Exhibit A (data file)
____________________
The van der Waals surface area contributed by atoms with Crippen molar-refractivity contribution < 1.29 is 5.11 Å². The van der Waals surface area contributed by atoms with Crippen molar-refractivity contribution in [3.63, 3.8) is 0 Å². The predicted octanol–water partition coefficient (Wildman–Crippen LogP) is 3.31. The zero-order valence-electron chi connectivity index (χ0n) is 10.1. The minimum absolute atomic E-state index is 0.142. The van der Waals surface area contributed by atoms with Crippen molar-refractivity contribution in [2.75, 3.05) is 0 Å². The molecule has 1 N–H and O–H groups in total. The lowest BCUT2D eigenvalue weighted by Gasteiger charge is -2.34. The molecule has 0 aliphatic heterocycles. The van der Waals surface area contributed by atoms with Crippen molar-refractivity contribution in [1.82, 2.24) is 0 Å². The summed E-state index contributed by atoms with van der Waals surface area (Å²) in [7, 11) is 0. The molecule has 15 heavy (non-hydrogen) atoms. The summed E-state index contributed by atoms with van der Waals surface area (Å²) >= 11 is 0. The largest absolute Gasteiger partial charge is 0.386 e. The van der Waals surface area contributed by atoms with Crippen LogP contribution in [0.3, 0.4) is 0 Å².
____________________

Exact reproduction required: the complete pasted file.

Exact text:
The van der Waals surface area contributed by atoms with Crippen molar-refractivity contribution < 1.29 is 5.11 Å². The van der Waals surface area contributed by atoms with Crippen molar-refractivity contribution in [3.63, 3.8) is 0 Å². The predicted octanol–water partition coefficient (Wildman–Crippen LogP) is 3.31. The zero-order valence-electron chi connectivity index (χ0n) is 10.1. The minimum absolute atomic E-state index is 0.142. The van der Waals surface area contributed by atoms with Crippen molar-refractivity contribution in [2.75, 3.05) is 0 Å². The molecule has 1 N–H and O–H groups in total. The lowest BCUT2D eigenvalue weighted by Gasteiger charge is -2.34. The molecule has 0 aliphatic heterocycles. The van der Waals surface area contributed by atoms with Crippen molar-refractivity contribution in [1.82, 2.24) is 0 Å². The summed E-state index contributed by atoms with van der Waals surface area (Å²) in [7, 11) is 0. The molecule has 15 heavy (non-hydrogen) atoms. The summed E-state index contributed by atoms with van der Waals surface area (Å²) >= 11 is 0. The largest absolute Gasteiger partial charge is 0.386 e. The van der Waals surface area contributed by atoms with Crippen LogP contribution in [0.3, 0.4) is 0 Å².